Runaway global inflation fears if banks don’t raise interest rates: IMFApril 19, 2022
Central banks need to raise interest rates in the near future to prevent inflation from running away as the war in Ukraine adds to global economic woes just as many countries emerge from the pandemic slow-down.
The International Monetary Fund’s World Economic Outlook forecasts that as high food and fuel prices begin to bite, inflation for 2022 will be 1.8 percentage points higher in advanced economies and 2.8 percentage points higher in emerging and developing countries.
The International Monetary Fund says interest rates may have to rise faster than predicted to reign in inflation.Credit:AP
Global economic growth is also forecast to be 1 percentage point lower this year than predicted by the IMF in January. But even those projections could be thrown out the window if the war spreads beyond Ukraine, if economic sanctions on Russia extend to include energy supplies, if worse variants of COVID-19 lead to further lockdowns or if China’s downturn becomes prolonged.
“Inflation has become a clear and present danger for many countries,” IMF economic counsellor and director of research Pierre-Olivier Gourinchas said. “Uncertainty around these projections is considerable, well beyond the usual range.“
Australia’s inflation is forecast to reach 3.9 per cent this year, according to the fund, exceeding the target of 2-3 per cent for underlying inflation set by the Reserve Bank. Australia’s GDP is forecast to reach 4.2 per cent.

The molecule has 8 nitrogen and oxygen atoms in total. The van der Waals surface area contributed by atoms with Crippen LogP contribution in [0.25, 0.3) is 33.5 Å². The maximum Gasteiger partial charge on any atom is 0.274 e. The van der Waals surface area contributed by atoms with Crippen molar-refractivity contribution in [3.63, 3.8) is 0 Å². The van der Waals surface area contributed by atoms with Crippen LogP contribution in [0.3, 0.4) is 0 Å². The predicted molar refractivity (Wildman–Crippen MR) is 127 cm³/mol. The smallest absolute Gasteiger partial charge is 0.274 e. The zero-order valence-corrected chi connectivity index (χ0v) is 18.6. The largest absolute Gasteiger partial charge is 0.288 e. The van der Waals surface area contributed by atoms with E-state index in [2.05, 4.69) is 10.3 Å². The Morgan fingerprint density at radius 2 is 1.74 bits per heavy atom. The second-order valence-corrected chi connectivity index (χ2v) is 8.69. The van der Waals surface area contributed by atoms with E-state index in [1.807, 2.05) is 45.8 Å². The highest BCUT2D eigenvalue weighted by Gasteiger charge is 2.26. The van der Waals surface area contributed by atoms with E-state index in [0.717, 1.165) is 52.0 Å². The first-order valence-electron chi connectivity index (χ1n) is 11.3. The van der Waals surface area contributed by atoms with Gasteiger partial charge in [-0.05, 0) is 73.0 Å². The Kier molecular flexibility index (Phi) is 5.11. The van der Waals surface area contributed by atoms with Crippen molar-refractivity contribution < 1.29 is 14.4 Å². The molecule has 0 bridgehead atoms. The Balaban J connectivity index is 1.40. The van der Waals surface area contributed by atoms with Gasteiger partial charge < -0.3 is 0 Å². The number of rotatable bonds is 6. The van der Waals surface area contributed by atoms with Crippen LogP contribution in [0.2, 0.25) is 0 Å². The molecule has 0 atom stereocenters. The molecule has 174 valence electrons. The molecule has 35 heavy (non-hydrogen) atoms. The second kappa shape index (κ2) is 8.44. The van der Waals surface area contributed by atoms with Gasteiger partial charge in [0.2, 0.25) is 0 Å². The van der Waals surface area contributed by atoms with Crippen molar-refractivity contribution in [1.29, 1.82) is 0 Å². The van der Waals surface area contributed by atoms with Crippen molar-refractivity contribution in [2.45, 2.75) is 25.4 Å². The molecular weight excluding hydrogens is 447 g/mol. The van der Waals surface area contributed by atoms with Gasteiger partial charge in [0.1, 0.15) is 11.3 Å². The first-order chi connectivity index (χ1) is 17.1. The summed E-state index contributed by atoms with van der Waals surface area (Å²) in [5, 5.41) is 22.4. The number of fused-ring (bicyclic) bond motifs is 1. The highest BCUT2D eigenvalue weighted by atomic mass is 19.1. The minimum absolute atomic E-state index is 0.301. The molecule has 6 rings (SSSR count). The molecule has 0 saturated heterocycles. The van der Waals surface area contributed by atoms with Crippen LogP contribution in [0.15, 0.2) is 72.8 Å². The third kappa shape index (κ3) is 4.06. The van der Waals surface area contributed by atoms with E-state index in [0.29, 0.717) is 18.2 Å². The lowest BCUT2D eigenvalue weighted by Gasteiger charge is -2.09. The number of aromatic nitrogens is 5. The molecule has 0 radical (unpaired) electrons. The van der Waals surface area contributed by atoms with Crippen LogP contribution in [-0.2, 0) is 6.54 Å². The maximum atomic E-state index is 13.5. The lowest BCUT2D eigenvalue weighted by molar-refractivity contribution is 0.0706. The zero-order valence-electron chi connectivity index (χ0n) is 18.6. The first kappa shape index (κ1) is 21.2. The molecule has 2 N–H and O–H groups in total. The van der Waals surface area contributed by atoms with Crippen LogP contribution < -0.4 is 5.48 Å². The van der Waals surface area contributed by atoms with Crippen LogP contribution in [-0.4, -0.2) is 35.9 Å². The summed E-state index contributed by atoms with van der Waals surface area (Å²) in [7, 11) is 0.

The RBA expects underlying inflation to be above 3 per cent for March, according to minutes from its last board meeting published on Tuesday, and noted the likely timing of an interest rate rise had now been brought forward.
The bank is widely expected to begin lifting rates in June, with the four major banks predicting up to five interest rate hikes over the second half of the year.
Tobias Adrian, financial counsellor and director of the IMF’s monetary and capital markets department, said central banks should take decisive action to keep inflation expectations in check.
IMF financial counsellor Tobias Adrian said central banks should take decisive action to stop inflation from becoming entrenched.Credit:Bloomberg
“Interest rates might have to rise beyond what is currently priced in markets to get inflation back to target in a timely manner,” he said. “This may entail pushing interest rates well above their neutral level.”
The effects of the war in Ukraine would be felt globally “like seismic waves”, Gourinchas said, because even before the war, inflation was surging on the back of high commodity prices and supply-chain pressures.
“War-related disruptions amplify those pressures. We now project inflation will remain elevated for much longer,” he said.
Russia is a major supplier of oil, gas and metals, and Russia and Ukraine are key exporters of wheat and corn. Reduced supplies have already driven up prices, which have been felt most in Europe, the Caucasus and Central Asia, the Middle East, and both north and sub-Saharan Africa.
The World Economic Outlook predicted that vulnerable populations, particularly in low-income countries, would be most affected by fuel and food price increases.
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